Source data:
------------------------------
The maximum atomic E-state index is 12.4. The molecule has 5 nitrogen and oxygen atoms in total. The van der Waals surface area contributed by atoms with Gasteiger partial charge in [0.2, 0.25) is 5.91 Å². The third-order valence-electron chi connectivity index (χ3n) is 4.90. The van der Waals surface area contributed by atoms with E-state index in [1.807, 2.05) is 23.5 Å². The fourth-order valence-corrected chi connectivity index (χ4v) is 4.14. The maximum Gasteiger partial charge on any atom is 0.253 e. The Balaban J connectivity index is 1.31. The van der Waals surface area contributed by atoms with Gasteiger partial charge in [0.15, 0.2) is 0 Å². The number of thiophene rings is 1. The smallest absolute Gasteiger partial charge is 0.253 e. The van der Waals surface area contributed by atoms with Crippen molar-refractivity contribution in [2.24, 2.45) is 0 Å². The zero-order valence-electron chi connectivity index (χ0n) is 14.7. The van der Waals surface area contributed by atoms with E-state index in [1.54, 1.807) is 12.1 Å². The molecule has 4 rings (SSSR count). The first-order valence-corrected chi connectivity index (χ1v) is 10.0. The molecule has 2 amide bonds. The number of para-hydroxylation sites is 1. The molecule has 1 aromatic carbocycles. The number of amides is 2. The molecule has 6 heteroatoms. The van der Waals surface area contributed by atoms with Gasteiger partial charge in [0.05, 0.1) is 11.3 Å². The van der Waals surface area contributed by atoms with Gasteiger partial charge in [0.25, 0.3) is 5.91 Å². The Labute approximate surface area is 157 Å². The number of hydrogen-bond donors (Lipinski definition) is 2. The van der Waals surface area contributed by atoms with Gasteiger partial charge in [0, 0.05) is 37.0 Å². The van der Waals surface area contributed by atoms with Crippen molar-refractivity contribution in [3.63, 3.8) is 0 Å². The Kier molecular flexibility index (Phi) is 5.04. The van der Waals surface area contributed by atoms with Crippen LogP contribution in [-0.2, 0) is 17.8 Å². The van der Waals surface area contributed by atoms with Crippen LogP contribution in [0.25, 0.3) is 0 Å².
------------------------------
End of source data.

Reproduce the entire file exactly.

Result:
The maximum atomic E-state index is 12.4. The molecule has 5 nitrogen and oxygen atoms in total. The van der Waals surface area contributed by atoms with Gasteiger partial charge in [0.2, 0.25) is 5.91 Å². The third-order valence-electron chi connectivity index (χ3n) is 4.90. The van der Waals surface area contributed by atoms with E-state index in [1.807, 2.05) is 23.5 Å². The fourth-order valence-corrected chi connectivity index (χ4v) is 4.14. The maximum Gasteiger partial charge on any atom is 0.253 e. The Balaban J connectivity index is 1.31. The van der Waals surface area contributed by atoms with Gasteiger partial charge in [0.15, 0.2) is 0 Å². The number of thiophene rings is 1. The smallest absolute Gasteiger partial charge is 0.253 e. The van der Waals surface area contributed by atoms with Crippen molar-refractivity contribution in [2.24, 2.45) is 0 Å². The zero-order valence-electron chi connectivity index (χ0n) is 14.7. The van der Waals surface area contributed by atoms with E-state index in [1.54, 1.807) is 12.1 Å². The molecule has 4 rings (SSSR count). The first-order valence-corrected chi connectivity index (χ1v) is 10.0. The molecule has 2 amide bonds. The number of para-hydroxylation sites is 1. The molecule has 1 aromatic carbocycles. The number of amides is 2. The molecule has 6 heteroatoms. The van der Waals surface area contributed by atoms with Gasteiger partial charge in [0.05, 0.1) is 11.3 Å². The van der Waals surface area contributed by atoms with Gasteiger partial charge in [0.25, 0.3) is 5.91 Å². The Labute approximate surface area is 157 Å². The number of hydrogen-bond donors (Lipinski definition) is 2. The van der Waals surface area contributed by atoms with Gasteiger partial charge in [0, 0.05) is 37.0 Å². The van der Waals surface area contributed by atoms with Crippen molar-refractivity contribution in [3.63, 3.8) is 0 Å². The Kier molecular flexibility index (Phi) is 5.04. The van der Waals surface area contributed by atoms with Crippen LogP contribution in [-0.2, 0) is 17.8 Å². The van der Waals surface area contributed by atoms with Crippen LogP contribution in [0.25, 0.3) is 0 Å².